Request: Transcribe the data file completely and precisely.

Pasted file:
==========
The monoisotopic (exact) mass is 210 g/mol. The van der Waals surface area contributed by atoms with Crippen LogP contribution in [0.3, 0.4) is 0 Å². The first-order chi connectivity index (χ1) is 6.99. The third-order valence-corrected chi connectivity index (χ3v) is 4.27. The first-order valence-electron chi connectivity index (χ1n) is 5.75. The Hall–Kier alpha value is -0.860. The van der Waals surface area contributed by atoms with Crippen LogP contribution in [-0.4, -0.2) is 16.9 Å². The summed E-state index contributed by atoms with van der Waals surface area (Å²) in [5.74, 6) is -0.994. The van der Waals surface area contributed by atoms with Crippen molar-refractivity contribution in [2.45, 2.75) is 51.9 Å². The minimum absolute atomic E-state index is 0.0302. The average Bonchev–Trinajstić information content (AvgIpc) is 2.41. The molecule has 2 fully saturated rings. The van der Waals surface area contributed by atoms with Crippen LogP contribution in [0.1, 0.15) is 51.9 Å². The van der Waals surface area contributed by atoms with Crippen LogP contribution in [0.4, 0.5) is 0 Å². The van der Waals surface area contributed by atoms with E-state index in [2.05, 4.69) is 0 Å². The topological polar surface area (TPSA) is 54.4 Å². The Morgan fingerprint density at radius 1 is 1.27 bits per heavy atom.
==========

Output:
The monoisotopic (exact) mass is 210 g/mol. The van der Waals surface area contributed by atoms with Crippen LogP contribution in [0.3, 0.4) is 0 Å². The first-order chi connectivity index (χ1) is 6.99. The third-order valence-corrected chi connectivity index (χ3v) is 4.27. The first-order valence-electron chi connectivity index (χ1n) is 5.75. The Hall–Kier alpha value is -0.860. The van der Waals surface area contributed by atoms with Crippen LogP contribution in [-0.4, -0.2) is 16.9 Å². The summed E-state index contributed by atoms with van der Waals surface area (Å²) in [5.74, 6) is -0.994. The van der Waals surface area contributed by atoms with Crippen molar-refractivity contribution in [2.45, 2.75) is 51.9 Å². The minimum absolute atomic E-state index is 0.0302. The average Bonchev–Trinajstić information content (AvgIpc) is 2.41. The molecule has 2 fully saturated rings. The van der Waals surface area contributed by atoms with Crippen LogP contribution in [0.1, 0.15) is 51.9 Å². The van der Waals surface area contributed by atoms with Crippen LogP contribution in [0.4, 0.5) is 0 Å². The van der Waals surface area contributed by atoms with E-state index in [2.05, 4.69) is 0 Å². The topological polar surface area (TPSA) is 54.4 Å². The Morgan fingerprint density at radius 1 is 1.27 bits per heavy atom.